Author Topic: Cinderella (1950)  (Read 14188 times)

FLYmeatwad

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Re: Cinderella (1950)
« Reply #20 on: August 06, 2009, 10:14:43 AM »
I'll return here momentarily with screen shots that accurately prove why you are completely off the mark and how you are simply overlooking the obvious situation just because you do not agree with it, okay? Okay.

FLYmeatwad

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Re: Cinderella (1950)
« Reply #21 on: August 06, 2009, 10:24:10 AM »
1. Early in the film Lucifer makes Cinderella put the dog outside.



2. Note that double door in the kitchen, here's a shot of Lucifer look out of it.



3. The bells start ringing for Cinderella to get the women their tea.



4. She comes inside through the door she exited, which is that double decker door.



5. In one single take Cinderella pours the tea, puts it on a plate, and walks it to her sisters, continuously....







6. Now where does the dog enter the house at the end?



Oh that's right, through that double door. Seeing as how Cinderella was clearly on the most direct path up the stairs, which clearly goes through the meeting room and up that staircase that she descends at the very end, it is logically sound to reason she took the most direct path to reach the women, which also happens to bypass that door that leads to her tower. Now unless the film does not show us another staircase, and even then we would have to believe that the dog is in no major hurry to get to Cinderella, which is clearly not the case, he would have to run straight through the meeting room to get up the stairs. I do not care how absorbed they all are in the slipper thing, there is no way that not one of them is unable to see a large dog running through a room, up a staircase, and then breaking down a door that leads up to Cinderella's tower. Jesus, just because you do not have a problem with the scene does not mean that the scene is not inherently flawed.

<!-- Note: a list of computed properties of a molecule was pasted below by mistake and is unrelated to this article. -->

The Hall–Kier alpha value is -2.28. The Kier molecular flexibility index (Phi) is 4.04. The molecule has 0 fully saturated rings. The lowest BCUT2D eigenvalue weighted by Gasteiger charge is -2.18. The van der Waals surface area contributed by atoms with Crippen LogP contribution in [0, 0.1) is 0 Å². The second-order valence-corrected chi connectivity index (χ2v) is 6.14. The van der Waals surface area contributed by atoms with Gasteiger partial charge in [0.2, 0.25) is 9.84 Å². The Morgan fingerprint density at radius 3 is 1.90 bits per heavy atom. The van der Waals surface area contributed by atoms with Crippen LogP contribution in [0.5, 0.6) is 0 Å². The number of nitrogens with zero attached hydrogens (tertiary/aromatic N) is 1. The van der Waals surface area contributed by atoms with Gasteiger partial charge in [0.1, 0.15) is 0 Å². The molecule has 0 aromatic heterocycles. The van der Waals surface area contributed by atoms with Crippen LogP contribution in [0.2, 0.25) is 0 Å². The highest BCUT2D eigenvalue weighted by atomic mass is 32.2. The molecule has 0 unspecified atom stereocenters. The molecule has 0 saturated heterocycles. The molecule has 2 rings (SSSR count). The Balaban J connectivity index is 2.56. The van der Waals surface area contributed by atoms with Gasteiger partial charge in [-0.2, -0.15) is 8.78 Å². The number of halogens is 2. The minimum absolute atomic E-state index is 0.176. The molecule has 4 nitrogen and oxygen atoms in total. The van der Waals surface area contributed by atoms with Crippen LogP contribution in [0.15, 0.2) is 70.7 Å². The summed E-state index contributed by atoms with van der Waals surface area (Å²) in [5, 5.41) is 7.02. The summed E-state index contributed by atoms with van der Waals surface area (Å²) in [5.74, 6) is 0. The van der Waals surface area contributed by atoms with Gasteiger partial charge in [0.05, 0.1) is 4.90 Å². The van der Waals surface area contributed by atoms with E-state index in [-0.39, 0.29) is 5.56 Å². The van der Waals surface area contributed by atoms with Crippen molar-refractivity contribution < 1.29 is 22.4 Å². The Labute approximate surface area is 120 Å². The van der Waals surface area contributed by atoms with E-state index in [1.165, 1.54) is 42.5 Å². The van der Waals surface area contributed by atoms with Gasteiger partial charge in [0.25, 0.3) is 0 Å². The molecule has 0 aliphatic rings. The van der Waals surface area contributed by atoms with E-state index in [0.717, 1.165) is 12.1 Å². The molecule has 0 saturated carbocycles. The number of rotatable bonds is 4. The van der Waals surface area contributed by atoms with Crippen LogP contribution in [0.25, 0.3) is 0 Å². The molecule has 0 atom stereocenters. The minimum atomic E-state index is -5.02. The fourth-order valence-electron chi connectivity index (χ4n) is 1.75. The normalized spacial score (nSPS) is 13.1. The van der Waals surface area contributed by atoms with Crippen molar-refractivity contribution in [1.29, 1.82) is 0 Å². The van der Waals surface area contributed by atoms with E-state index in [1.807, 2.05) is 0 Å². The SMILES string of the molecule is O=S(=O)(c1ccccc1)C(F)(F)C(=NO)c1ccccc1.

Bill Thompson

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Re: Cinderella (1950)
« Reply #22 on: August 06, 2009, 10:29:47 AM »
Once again, you are trying to make things illogical by ignoring the easy and logical. The shots you show don't have any bearing on the path the dog takes to get into the house. First, the group of slipper people are in another room, they aren't out in the open, they are only out in the open later when the duke and his man are leaving and they are trying to stop his departure. Second, the film doesn't show the dog's path through the house. Therefore it's only logical that they were in another room where they didn't see him or there is a different way to get to the stairs. Those are the logical steps, you continue to try and work around logic.

FLYmeatwad

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Re: Cinderella (1950)
« Reply #23 on: August 06, 2009, 10:46:38 AM »
Oh they are in a different room, but it has to be the same way Cinderella got to those stairs. Let's look at this some more since you find it impossible to admit that you're wrong.

1. Here is the entrance



2. Notice the pattern on this floor, the same as the one where Cinderella walks up, so it must be the same staircase.



3. Yes, they are in a different room, but they are directly to the right of the staircase, making them stand right were this shot is shown from.



See, they even have the right wall to fill out the frame.



Not to mention that when the mice get the key they fall down the step mother's dress and slide directly to the left, right by the stairs, in less than a few seconds. It is clearly the same route that Cinderella used earlier in the film.

Bill Thompson

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Re: Cinderella (1950)
« Reply #24 on: August 06, 2009, 10:57:07 AM »
There's nothing to admit. It's a simple case of logic being presented, with a myriad of ways in which it can be explained, and you once again trying to find the illogical where there is none. Even if the dog goes up those stairs, do you really think the people in that room are going to stop trying to become Queen of all the land to admonish a dog they don't care about?